Back-up planThe Port of Rotterdam has called for the EU to include shipping in its ETS if the IMO does not put “sufficiently ambitious” plans in place to cut emissions at the global level by 2023.  In a report published Tuesday, the port authority said the idea should be investigated by the European Commission in order to have a back-up instrument.  “The decarbonisation of shipping is expected to be too slow if there are no strong financial incentives such as market-based measures in place at global or EU level,” it said. “In addition, the introduction of a global carbon offset scheme for shipping emissions above 2020 levels could help curb growth of new emissions,” the port authority added, which would echo the approach being adopted by fellow UN agency ICAO to address aviation emissions.  The IMO’s current climate strategy, adopted in 2018, envisages a cut of at least 40% in emissions per transport work from 2008 levels by 2030, and a cut of at least 50% to the global industry’s total output by 2050. (Ship & Bunker)

R WE buying it? – RWE, Germany’s largest power producer, could become a takeover target as big industry players strive to expand their renewable portfolios around the world, Goldman Sachs said in a research note on Wednesday. Following an asset swap with E.ON, RWE last year became Europe’s third-largest renewables player after Spain’s Iberdrola and Italy’s Enel, and the world’s No.2 offshore wind player after Denmark’s Orsted. However, its EV/EBITDA multiple – a valuation metric that measures the ratio between enterprise value and earnings – stands at 7, less than half of Orsted’s 14.2. With a market value of less than 17 billion euros ($19 billion), RWE looks cheap when compared to its bigger rivals, Goldman Sachs said. (Reuters)

Naughty – The UK government has fined two oil and gas companies nearly £133,000 in total for breaches linked to the EU ETS.  Repsol Sinopec Resources UK was hit with a penalty of £96,244 on Dec. 2 last year, while TOTAL E&P UK was fined £36,487 two months earlier – both for violating Regulation 41 of the UK’s Greenhouse Gas Emissions Trading Scheme Regulations, which has to do with a company surrendering a sufficient number of carbon units against its emissions output.  It was unclear whether Repsol’s fine related to its €4 million EU ETS bill that the exploration firm unsuccessfully appealed in court last year.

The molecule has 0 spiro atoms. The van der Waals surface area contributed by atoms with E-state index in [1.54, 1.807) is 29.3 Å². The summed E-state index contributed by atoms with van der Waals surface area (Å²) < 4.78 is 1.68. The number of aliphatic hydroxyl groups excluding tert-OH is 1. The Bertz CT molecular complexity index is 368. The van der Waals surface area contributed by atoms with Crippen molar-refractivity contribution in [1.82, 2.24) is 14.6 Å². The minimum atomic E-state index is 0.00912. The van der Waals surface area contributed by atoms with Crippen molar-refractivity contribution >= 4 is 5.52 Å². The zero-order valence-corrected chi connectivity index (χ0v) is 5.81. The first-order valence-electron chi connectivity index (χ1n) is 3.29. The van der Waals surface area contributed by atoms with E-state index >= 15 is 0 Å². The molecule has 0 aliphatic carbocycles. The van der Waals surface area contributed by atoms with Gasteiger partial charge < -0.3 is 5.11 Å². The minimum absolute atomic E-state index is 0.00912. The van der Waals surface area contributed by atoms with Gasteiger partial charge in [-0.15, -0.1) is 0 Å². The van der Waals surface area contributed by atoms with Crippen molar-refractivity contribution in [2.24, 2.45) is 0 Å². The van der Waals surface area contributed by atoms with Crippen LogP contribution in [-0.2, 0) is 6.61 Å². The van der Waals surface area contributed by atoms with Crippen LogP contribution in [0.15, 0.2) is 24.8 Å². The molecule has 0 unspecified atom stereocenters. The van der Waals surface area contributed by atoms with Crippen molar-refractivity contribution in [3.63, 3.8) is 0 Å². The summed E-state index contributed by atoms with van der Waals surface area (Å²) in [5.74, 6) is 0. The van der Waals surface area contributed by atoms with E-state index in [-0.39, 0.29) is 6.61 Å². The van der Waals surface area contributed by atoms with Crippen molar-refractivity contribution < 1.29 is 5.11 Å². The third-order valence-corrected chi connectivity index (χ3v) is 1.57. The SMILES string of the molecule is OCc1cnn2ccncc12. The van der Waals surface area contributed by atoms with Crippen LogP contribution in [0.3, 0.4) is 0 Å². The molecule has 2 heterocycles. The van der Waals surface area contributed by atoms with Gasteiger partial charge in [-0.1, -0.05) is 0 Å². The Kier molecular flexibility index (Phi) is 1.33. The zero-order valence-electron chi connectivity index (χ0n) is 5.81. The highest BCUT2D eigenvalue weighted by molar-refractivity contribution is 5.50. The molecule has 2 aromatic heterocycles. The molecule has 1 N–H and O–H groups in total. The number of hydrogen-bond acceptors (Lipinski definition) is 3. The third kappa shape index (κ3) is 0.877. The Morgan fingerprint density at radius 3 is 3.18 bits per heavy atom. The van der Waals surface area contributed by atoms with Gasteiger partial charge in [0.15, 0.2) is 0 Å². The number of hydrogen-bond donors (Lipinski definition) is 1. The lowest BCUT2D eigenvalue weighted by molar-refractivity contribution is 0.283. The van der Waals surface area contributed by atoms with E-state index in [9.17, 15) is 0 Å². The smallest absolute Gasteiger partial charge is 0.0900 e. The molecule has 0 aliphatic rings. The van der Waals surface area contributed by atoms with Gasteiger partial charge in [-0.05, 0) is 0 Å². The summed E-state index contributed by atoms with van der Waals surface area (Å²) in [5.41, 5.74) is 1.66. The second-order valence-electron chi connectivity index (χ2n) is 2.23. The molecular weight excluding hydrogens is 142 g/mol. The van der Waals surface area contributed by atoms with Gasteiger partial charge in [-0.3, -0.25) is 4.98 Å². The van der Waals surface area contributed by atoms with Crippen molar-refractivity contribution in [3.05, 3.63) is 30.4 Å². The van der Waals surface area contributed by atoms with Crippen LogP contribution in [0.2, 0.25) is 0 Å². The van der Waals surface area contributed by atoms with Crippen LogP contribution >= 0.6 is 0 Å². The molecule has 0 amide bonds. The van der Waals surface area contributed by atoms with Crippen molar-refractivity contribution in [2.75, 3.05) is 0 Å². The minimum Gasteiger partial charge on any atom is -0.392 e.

It’s coming – On Jan. 14, the European Commission is expected to propose its ‘just transition’ fund to support the shift to a climate neutral EU. The mechanism will aim to mobilise €100 billion to help regions whose economies are based on carbon-intensive activities, like coal mining. (WWF)

And finally… Hot spot – The world had its second-hottest year on record in 2019, at the end of what was the hottest recorded decade, which itself was 0.6C warmer than the 1981-2000 average, according to the Copernicus Climate Change Service of the EU.  The report comes a week ahead of similar findings due from US agencies NASA and NOAA. The past five years were 1.1-1.2C warmer than pre-industrial temperatures and perilously close to one of the temperature guardrails outlined in the Paris Agreement. (Washington Post)